Just before I got the green light to get the cast completely off, I got laid off from my job. I was devastated. I was like, "What the fuck else can happen? I'm going through a divorce, I broke my arm and now I've been laid off."  On the plus side, I got 12 weeks of severance and job placement assistance. But my self-confidence was in the dumpster. I felt old (I was 38), out of shape (I wasn't that out of shape), worthless (after being told by the ex that I was intimidating and how could anyone stand to work with me?) and helpless. It was one of those times when I compared how I felt to how bad I felt after I'd been raped. You don't think you can feel any worse than after you've been assaulted, but the brain finds a way to do it. It felt like I had these extremely deep scars that had never gone away and I was getting fresh ones. There were times during the next 4 weeks where I was amazed I didn't kill myself, as I couldn't see any light at the end of the current tunnel.

But I pulled myself together, and within 3 weeks I had 3 job offers. The one I ended up taking, at PeopleSoft, was where they asked me what salary I wanted (!), and I got exactly what I asked for. In retrospect, I should have asked for more, but I was happy. Within an hour of accepting the offer and agreeing to a start date, I called United Travel and booked a one week trip to Kona. I rented a red convertible Mustang for the week, and I had the greatest time there!

Within a few weeks of starting the new job, where I was looked at a little funny for wearing really nice dresses and suits that I'd sewed, while most people dressed casual (I eventually got with the program and switched out my wardrobe but would still out of the blue dress up), a guy I worked with said I should come down to the club with him and do a step class. At first I was reluctant, because I'd need to learn their "routine," but then I went and I took to it like a duck to water. So I did this plus resumed lifting weights at home (with nobody there to tell me I was GETTING TOO BIG), and started enjoying being in some kind of physical shape again.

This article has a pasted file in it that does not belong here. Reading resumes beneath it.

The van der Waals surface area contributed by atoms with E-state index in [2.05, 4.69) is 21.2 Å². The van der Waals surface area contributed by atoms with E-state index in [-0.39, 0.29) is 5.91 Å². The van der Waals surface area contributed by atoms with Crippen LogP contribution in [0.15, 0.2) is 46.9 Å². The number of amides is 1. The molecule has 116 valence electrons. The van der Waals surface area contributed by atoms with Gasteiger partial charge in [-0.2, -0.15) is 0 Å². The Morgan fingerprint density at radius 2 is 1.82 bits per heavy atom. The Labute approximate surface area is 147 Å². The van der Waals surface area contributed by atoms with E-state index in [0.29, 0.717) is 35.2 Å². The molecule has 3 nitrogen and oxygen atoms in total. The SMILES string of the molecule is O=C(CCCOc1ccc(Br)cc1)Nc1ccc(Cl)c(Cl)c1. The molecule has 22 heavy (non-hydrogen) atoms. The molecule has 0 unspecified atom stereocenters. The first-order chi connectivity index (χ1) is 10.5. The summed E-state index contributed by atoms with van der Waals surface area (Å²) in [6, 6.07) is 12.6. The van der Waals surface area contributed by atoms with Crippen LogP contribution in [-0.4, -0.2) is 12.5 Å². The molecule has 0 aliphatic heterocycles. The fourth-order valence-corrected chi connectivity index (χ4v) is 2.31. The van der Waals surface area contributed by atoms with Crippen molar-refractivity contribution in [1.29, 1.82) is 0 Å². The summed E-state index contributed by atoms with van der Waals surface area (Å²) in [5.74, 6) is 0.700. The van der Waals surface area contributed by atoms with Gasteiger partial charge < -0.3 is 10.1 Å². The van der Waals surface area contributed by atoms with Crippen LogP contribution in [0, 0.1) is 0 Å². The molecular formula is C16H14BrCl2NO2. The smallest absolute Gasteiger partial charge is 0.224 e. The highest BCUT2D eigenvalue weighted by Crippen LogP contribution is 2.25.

The trainers at the small club changed regularly, but at some point, I was so good at the step class that when this one girl was sick, they would let me lead the class. Only I never thought the class was hard enough for me, so I would typically kick it up a notch. And I brought my own music that everyone really liked. After the step teacher left, a new guy started leading a circuit-style class, where you did a station for one minute then moved onto the next. It had jump rope, step, jumping jacks and some other stuff. There were 10 stations, and the class lasted 30 minutes. It was fun, but not really long enough for me. The class was M/W/F. So on Tu/Th, I went into the nice room where we did this and brought my own music tape and worked my way up to jumping rope for 30 minutes, and I really enjoyed it. So I was getting in decent shape again.